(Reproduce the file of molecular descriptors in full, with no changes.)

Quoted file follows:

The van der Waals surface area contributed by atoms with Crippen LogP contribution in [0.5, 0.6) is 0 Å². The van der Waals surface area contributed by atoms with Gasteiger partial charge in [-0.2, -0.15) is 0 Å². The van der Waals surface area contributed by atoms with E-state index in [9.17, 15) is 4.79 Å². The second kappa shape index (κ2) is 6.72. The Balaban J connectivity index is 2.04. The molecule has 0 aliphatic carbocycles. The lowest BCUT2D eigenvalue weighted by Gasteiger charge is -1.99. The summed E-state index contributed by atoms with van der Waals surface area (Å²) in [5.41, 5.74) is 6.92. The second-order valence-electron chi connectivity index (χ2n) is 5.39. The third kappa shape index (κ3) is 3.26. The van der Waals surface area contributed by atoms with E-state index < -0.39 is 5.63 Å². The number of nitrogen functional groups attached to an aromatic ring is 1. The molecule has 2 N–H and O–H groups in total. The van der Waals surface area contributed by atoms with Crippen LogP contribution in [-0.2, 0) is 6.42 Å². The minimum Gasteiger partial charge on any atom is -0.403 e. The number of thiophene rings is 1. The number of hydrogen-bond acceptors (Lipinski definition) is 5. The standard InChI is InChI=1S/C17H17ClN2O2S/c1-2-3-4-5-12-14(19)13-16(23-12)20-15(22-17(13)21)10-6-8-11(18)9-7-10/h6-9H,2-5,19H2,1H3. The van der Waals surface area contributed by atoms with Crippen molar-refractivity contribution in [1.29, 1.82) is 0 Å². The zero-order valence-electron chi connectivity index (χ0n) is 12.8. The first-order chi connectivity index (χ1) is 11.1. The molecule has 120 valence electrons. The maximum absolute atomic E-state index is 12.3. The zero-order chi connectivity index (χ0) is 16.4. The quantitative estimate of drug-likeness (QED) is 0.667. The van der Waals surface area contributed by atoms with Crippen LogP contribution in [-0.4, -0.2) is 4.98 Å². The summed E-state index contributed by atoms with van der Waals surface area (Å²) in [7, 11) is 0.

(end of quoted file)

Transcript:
The van der Waals surface area contributed by atoms with Crippen LogP contribution in [0.5, 0.6) is 0 Å². The van der Waals surface area contributed by atoms with Gasteiger partial charge in [-0.2, -0.15) is 0 Å². The van der Waals surface area contributed by atoms with E-state index in [9.17, 15) is 4.79 Å². The second kappa shape index (κ2) is 6.72. The Balaban J connectivity index is 2.04. The molecule has 0 aliphatic carbocycles. The lowest BCUT2D eigenvalue weighted by Gasteiger charge is -1.99. The summed E-state index contributed by atoms with van der Waals surface area (Å²) in [5.41, 5.74) is 6.92. The second-order valence-electron chi connectivity index (χ2n) is 5.39. The third kappa shape index (κ3) is 3.26. The van der Waals surface area contributed by atoms with E-state index < -0.39 is 5.63 Å². The number of nitrogen functional groups attached to an aromatic ring is 1. The molecule has 2 N–H and O–H groups in total. The van der Waals surface area contributed by atoms with Crippen LogP contribution in [-0.2, 0) is 6.42 Å². The minimum Gasteiger partial charge on any atom is -0.403 e. The number of thiophene rings is 1. The number of hydrogen-bond acceptors (Lipinski definition) is 5. The standard InChI is InChI=1S/C17H17ClN2O2S/c1-2-3-4-5-12-14(19)13-16(23-12)20-15(22-17(13)21)10-6-8-11(18)9-7-10/h6-9H,2-5,19H2,1H3. The van der Waals surface area contributed by atoms with Crippen molar-refractivity contribution in [1.29, 1.82) is 0 Å². The zero-order valence-electron chi connectivity index (χ0n) is 12.8. The first-order chi connectivity index (χ1) is 11.1. The molecule has 120 valence electrons. The maximum absolute atomic E-state index is 12.3. The zero-order chi connectivity index (χ0) is 16.4. The quantitative estimate of drug-likeness (QED) is 0.667. The van der Waals surface area contributed by atoms with Crippen LogP contribution in [-0.4, -0.2) is 4.98 Å². The summed E-state index contributed by atoms with van der Waals surface area (Å²) in [7, 11) is 0.